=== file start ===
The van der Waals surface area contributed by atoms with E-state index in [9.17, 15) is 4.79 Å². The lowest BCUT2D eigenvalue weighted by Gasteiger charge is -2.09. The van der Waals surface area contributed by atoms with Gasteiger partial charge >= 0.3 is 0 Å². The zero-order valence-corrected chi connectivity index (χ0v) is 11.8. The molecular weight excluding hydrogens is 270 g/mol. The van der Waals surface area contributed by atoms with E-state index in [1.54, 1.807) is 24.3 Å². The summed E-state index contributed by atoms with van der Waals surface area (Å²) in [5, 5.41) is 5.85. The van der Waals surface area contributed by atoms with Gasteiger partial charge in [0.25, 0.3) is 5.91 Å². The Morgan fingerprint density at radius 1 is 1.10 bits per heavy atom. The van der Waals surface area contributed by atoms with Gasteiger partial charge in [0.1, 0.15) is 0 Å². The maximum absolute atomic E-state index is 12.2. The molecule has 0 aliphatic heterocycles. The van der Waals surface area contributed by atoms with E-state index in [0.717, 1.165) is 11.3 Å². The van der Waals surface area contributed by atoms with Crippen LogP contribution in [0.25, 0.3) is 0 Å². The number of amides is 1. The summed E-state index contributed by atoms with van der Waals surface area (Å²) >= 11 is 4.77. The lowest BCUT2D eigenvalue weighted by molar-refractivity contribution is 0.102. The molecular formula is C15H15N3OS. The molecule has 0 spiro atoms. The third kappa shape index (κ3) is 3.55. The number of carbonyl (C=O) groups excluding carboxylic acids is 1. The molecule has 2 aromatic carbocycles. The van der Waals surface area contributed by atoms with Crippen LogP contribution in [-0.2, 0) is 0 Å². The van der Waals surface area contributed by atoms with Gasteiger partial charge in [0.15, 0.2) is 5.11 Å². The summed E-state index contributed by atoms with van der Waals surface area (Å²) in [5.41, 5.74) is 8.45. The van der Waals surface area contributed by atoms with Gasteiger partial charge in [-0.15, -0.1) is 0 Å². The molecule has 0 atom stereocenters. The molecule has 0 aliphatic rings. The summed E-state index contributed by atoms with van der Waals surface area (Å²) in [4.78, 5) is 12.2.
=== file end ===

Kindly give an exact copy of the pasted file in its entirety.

The van der Waals surface area contributed by atoms with E-state index in [9.17, 15) is 4.79 Å². The lowest BCUT2D eigenvalue weighted by Gasteiger charge is -2.09. The van der Waals surface area contributed by atoms with Gasteiger partial charge >= 0.3 is 0 Å². The zero-order valence-corrected chi connectivity index (χ0v) is 11.8. The molecular weight excluding hydrogens is 270 g/mol. The van der Waals surface area contributed by atoms with E-state index in [1.54, 1.807) is 24.3 Å². The summed E-state index contributed by atoms with van der Waals surface area (Å²) in [5, 5.41) is 5.85. The van der Waals surface area contributed by atoms with Gasteiger partial charge in [0.25, 0.3) is 5.91 Å². The Morgan fingerprint density at radius 1 is 1.10 bits per heavy atom. The van der Waals surface area contributed by atoms with Gasteiger partial charge in [0.1, 0.15) is 0 Å². The maximum absolute atomic E-state index is 12.2. The molecule has 0 aliphatic heterocycles. The van der Waals surface area contributed by atoms with E-state index in [0.717, 1.165) is 11.3 Å². The van der Waals surface area contributed by atoms with Crippen LogP contribution in [0.25, 0.3) is 0 Å². The number of amides is 1. The summed E-state index contributed by atoms with van der Waals surface area (Å²) >= 11 is 4.77. The lowest BCUT2D eigenvalue weighted by molar-refractivity contribution is 0.102. The molecular formula is C15H15N3OS. The molecule has 0 spiro atoms. The third kappa shape index (κ3) is 3.55. The number of carbonyl (C=O) groups excluding carboxylic acids is 1. The molecule has 2 aromatic carbocycles. The van der Waals surface area contributed by atoms with Crippen LogP contribution in [-0.2, 0) is 0 Å². The van der Waals surface area contributed by atoms with Gasteiger partial charge in [0.15, 0.2) is 5.11 Å². The summed E-state index contributed by atoms with van der Waals surface area (Å²) in [5.41, 5.74) is 8.45. The van der Waals surface area contributed by atoms with Gasteiger partial charge in [-0.15, -0.1) is 0 Å². The molecule has 0 atom stereocenters. The molecule has 0 aliphatic rings. The summed E-state index contributed by atoms with van der Waals surface area (Å²) in [4.78, 5) is 12.2.